(This is the ninth installment in a series focused on cultivation planning for marijuana and hemp growers. The previous installment is available here.)
Cannabis is prone to weeds, which can overrun a field, reduce crop quality and yield and spread thousands of seeds that will be a nuisance for years.
But cultivators’ control options are limited considering that, to date, there haven’t been any biological or conventional controls registered or labeled for cannabis production with the U.S. Environmental Protection Agency or available for marijuana production.
Instead, cannabis growers must practice integrated weed management to avoid:
- Attracting insect pests and disease.
- Threats to crop health, quality and yield.
- High labor costs for weed mitigation and harvest.
- Weed debris mixing with harvested crop biomass.
Ideally, cultivators will develop an integrated weed-management plan before planting to help control weeds through the growing season.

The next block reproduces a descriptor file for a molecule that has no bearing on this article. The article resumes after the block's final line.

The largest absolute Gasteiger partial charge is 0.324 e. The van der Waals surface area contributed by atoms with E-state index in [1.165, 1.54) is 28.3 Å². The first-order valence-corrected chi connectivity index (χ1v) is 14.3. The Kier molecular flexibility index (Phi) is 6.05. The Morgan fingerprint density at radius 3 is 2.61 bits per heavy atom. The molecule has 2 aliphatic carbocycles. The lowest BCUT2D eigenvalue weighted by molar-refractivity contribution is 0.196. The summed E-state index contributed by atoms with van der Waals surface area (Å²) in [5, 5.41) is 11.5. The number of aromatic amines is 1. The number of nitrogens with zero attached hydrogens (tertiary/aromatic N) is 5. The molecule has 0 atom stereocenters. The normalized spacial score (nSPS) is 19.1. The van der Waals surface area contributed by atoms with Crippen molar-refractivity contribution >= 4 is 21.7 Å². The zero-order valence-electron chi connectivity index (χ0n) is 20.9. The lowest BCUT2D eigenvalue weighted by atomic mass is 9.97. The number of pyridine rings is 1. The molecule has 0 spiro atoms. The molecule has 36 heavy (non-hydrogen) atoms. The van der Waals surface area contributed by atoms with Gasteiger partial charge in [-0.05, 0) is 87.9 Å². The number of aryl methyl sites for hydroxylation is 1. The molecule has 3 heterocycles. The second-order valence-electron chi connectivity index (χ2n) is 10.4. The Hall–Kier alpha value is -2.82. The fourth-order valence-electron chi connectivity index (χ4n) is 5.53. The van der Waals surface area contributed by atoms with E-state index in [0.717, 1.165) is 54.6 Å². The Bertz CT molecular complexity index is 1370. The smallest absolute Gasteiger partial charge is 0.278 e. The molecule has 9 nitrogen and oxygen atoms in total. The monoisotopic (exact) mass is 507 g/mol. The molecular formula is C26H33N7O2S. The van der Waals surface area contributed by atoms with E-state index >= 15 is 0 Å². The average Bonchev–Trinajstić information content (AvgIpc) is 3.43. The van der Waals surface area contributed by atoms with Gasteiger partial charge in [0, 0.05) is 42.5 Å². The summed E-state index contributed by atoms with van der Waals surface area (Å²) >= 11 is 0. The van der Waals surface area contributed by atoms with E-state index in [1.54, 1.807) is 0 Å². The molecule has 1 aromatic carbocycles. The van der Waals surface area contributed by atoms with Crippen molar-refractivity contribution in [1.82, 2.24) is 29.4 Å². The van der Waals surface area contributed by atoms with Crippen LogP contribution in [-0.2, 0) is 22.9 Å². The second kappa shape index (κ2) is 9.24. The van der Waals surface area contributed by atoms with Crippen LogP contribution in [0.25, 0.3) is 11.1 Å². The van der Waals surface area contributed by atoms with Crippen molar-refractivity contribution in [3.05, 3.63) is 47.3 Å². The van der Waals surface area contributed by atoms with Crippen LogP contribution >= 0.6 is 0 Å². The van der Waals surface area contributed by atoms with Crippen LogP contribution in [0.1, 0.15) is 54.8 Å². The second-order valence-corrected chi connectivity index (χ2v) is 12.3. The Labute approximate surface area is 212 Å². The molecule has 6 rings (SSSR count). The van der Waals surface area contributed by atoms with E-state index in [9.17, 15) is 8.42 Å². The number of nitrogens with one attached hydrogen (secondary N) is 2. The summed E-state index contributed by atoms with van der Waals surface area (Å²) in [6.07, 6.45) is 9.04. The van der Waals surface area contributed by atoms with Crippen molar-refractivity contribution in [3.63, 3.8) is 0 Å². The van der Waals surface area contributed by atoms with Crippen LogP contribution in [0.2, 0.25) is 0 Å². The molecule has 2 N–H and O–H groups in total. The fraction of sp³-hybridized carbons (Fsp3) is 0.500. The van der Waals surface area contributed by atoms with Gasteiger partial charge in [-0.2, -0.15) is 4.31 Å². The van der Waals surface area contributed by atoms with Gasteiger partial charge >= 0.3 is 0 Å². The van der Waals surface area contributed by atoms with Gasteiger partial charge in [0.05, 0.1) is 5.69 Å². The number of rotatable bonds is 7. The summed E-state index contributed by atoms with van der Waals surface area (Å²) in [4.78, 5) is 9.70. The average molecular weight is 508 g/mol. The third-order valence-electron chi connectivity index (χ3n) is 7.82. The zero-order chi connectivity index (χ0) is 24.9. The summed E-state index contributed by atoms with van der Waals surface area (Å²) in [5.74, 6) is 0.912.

But there are some steps growers can take to minimize weed development in outdoor fields before they get out of hand.
Here are five strategies for cannabis producers to keep weeds under control:
Understand common weeds
Before planting, cultivators should get to know the field they’re growing in that season.
If it’s a new field that they’ve just rented or acquired, ideally, growers will want to find out the field’s history of problematic weeds and herbicides used in previous seasons, according to Erin Burns, assistant professor of integrated weed management at Michigan State University. (Burns studies weed management on hemp; the same strategies can apply to marijuana.)
Common perennial weeds can include:
- Canada thistle.
- Common pokeweed.
Other highly aggressive weeds with rapid growth rates include:
- Palmer amaranth.
- Common and giant ragweed.
- Horseweed and marestail.
In the West, weeds are often native species, according to Brandon Rivers, founder and president of SLO Hemp Co. in San Luis Obispo, California.
But in states with diverse microclimates, it depends on the county and region, he said.
Understand weed species timing